Within the universe of wear-resistant thin films, diamond-like carbon (DLC) coatings have emerged as the ideal solution for demanding physical applications where components are under high loads or subject to extreme friction, wear and contact with other parts. In these types of environments, only the high hardness of a DLC coating—along with a corresponding low coefficient of friction—can prevent parts from pitting, galling, seizing and ultimately failing in the field.
The widespread applications for DLC coatings include performance automotive and racing to wind turbine shaft bearings and planetary gears; stainless steel cutting blades and piston pumps for food processing; and sliding components in filling and bottling operations. The coatings are also a proven technique for upgrading critical rotating parts in hydraulic drives, fuel injection systems, mechanical seals, pumps and valves.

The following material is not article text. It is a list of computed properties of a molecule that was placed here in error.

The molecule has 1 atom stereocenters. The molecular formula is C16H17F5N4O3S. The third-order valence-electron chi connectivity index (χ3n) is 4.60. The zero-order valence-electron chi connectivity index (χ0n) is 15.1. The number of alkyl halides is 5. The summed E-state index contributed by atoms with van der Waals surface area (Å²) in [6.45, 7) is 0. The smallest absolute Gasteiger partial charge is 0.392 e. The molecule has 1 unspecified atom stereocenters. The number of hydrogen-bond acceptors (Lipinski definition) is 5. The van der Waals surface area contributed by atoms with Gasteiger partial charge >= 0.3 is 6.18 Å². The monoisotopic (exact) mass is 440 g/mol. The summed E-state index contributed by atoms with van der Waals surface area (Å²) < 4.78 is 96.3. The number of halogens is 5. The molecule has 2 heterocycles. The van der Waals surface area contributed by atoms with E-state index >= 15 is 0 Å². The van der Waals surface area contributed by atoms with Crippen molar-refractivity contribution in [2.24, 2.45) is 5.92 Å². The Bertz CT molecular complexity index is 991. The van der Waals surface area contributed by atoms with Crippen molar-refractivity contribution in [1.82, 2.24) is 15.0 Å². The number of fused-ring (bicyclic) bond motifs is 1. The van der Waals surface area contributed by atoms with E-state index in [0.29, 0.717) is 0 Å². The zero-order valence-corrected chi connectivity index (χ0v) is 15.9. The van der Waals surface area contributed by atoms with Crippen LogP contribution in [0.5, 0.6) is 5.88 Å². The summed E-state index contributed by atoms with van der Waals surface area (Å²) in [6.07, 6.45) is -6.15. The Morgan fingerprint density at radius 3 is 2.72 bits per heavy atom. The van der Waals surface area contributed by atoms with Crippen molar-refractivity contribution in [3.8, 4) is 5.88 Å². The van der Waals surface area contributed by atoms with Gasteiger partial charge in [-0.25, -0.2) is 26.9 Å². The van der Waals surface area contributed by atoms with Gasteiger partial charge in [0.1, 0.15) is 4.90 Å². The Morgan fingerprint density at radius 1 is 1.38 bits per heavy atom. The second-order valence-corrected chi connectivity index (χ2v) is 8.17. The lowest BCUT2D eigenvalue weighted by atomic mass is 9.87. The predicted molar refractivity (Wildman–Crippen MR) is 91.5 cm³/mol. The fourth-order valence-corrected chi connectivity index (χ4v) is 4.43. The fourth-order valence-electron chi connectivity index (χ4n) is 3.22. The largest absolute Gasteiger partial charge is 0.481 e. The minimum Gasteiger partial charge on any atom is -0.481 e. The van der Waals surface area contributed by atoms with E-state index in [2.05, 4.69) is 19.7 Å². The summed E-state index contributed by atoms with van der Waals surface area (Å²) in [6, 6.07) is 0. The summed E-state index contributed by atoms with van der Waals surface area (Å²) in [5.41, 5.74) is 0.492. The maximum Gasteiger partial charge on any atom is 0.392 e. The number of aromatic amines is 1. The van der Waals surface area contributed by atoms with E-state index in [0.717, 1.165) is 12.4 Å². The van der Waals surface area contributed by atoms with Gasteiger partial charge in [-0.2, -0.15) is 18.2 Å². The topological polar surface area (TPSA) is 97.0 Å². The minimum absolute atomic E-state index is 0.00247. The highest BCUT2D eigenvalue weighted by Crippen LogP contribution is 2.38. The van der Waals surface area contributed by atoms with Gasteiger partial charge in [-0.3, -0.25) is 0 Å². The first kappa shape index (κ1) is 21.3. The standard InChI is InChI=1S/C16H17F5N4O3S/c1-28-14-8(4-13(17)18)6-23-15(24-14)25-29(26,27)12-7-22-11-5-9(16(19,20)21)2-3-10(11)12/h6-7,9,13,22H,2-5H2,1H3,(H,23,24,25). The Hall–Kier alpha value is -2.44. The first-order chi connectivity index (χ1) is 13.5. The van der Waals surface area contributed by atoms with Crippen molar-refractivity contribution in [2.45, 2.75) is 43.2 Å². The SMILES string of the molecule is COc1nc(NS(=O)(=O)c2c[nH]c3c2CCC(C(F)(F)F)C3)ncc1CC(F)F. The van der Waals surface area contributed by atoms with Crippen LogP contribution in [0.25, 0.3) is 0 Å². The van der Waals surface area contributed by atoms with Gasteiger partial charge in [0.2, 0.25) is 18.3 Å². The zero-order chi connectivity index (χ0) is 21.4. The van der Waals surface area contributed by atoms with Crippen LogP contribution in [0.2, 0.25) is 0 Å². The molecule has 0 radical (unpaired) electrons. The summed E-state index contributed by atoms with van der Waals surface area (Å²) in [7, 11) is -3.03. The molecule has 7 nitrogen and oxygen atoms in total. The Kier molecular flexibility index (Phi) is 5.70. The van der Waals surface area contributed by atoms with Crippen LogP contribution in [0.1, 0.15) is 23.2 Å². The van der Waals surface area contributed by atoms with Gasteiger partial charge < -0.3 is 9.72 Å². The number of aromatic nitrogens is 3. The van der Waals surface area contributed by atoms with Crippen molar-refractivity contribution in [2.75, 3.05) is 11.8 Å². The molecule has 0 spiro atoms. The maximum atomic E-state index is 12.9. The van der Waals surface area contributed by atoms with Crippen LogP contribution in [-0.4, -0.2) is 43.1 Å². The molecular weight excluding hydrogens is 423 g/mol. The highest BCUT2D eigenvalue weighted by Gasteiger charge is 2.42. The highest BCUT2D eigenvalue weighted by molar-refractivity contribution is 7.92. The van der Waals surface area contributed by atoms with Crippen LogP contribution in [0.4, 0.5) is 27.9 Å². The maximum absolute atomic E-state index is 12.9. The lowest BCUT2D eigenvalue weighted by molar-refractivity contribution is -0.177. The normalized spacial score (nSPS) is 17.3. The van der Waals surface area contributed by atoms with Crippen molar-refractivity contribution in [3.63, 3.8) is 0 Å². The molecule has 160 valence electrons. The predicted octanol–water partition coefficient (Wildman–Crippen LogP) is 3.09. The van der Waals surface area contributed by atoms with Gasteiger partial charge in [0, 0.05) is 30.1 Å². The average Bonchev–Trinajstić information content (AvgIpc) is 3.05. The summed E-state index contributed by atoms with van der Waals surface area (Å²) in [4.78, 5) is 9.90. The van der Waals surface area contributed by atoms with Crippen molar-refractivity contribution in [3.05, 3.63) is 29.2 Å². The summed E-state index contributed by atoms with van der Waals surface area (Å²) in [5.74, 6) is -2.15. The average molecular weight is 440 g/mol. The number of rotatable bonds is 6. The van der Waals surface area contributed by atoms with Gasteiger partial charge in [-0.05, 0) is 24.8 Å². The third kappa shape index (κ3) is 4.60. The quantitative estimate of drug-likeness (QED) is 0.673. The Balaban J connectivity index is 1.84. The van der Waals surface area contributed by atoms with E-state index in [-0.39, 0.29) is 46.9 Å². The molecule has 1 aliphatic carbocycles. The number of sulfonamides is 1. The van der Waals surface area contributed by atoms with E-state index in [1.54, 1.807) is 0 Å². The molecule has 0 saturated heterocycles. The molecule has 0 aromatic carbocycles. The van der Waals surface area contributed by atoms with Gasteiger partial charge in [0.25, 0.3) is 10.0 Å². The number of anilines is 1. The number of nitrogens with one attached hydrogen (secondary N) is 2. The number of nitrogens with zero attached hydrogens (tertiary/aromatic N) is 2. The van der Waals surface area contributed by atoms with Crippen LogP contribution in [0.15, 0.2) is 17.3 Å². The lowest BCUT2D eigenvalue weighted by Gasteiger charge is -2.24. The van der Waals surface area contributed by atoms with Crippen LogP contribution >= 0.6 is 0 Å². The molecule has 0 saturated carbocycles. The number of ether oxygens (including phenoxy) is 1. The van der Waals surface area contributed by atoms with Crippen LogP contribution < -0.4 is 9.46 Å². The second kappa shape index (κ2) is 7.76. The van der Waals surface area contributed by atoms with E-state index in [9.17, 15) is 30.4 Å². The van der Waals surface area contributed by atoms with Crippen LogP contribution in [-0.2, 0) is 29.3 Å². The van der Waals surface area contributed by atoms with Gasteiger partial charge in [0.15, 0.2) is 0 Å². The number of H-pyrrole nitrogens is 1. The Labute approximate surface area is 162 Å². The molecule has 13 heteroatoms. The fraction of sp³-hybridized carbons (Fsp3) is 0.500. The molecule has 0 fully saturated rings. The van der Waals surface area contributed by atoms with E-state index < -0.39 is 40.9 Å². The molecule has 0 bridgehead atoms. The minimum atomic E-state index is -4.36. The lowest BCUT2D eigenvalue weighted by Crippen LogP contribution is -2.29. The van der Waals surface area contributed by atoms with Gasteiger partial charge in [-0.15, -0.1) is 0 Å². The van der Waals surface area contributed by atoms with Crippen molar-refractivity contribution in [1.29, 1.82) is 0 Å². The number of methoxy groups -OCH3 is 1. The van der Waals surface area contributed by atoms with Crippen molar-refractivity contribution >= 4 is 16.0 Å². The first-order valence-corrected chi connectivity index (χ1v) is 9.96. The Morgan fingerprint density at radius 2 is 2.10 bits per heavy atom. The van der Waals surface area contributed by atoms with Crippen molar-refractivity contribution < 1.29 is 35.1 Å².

For many, DLC Coatings are hydrogenated amorphous carbon (a-C:H) coatings, but this is a misconception. Coatings within the DLC family can be highly engineered based on hydrogen content (hydrogenated or hydrogen-free), the selection of additional metallic and non-metallic doping elements, the presence of sub-layers and choice of deposition and bonding methods.